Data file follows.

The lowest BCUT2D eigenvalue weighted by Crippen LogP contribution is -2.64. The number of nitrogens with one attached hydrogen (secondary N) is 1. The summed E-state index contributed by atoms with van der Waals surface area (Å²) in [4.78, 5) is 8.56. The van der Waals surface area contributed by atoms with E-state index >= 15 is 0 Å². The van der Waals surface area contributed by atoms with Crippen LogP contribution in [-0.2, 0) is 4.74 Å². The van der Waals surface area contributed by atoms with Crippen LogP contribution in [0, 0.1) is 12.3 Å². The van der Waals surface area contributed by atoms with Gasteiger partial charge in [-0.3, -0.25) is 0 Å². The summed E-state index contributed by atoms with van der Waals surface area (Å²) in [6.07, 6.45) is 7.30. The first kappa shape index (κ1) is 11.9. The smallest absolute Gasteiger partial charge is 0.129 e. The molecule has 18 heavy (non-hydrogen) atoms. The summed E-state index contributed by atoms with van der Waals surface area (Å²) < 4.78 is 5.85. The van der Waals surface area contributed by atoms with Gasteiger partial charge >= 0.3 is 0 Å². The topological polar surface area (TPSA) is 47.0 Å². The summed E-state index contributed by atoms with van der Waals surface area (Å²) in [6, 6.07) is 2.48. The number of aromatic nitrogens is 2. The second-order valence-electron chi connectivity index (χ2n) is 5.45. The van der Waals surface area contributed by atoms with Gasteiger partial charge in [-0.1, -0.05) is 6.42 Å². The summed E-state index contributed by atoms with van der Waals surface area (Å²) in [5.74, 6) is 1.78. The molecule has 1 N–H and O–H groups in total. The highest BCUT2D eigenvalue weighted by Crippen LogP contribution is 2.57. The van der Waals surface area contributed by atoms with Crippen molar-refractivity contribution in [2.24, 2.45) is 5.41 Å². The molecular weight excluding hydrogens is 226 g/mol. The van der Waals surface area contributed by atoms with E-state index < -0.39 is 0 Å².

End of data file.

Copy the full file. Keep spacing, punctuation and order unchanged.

The lowest BCUT2D eigenvalue weighted by Crippen LogP contribution is -2.64. The number of nitrogens with one attached hydrogen (secondary N) is 1. The summed E-state index contributed by atoms with van der Waals surface area (Å²) in [4.78, 5) is 8.56. The van der Waals surface area contributed by atoms with E-state index >= 15 is 0 Å². The van der Waals surface area contributed by atoms with Crippen LogP contribution in [-0.2, 0) is 4.74 Å². The van der Waals surface area contributed by atoms with Crippen LogP contribution in [0, 0.1) is 12.3 Å². The van der Waals surface area contributed by atoms with Gasteiger partial charge in [-0.3, -0.25) is 0 Å². The summed E-state index contributed by atoms with van der Waals surface area (Å²) in [6.07, 6.45) is 7.30. The first kappa shape index (κ1) is 11.9. The smallest absolute Gasteiger partial charge is 0.129 e. The molecule has 18 heavy (non-hydrogen) atoms. The summed E-state index contributed by atoms with van der Waals surface area (Å²) < 4.78 is 5.85. The van der Waals surface area contributed by atoms with Gasteiger partial charge >= 0.3 is 0 Å². The topological polar surface area (TPSA) is 47.0 Å². The summed E-state index contributed by atoms with van der Waals surface area (Å²) in [6, 6.07) is 2.48. The number of aromatic nitrogens is 2. The second-order valence-electron chi connectivity index (χ2n) is 5.45. The van der Waals surface area contributed by atoms with Gasteiger partial charge in [-0.1, -0.05) is 6.42 Å². The summed E-state index contributed by atoms with van der Waals surface area (Å²) in [5.74, 6) is 1.78. The molecule has 1 N–H and O–H groups in total. The highest BCUT2D eigenvalue weighted by Crippen LogP contribution is 2.57. The van der Waals surface area contributed by atoms with Crippen molar-refractivity contribution in [2.24, 2.45) is 5.41 Å². The molecular weight excluding hydrogens is 226 g/mol. The van der Waals surface area contributed by atoms with E-state index < -0.39 is 0 Å².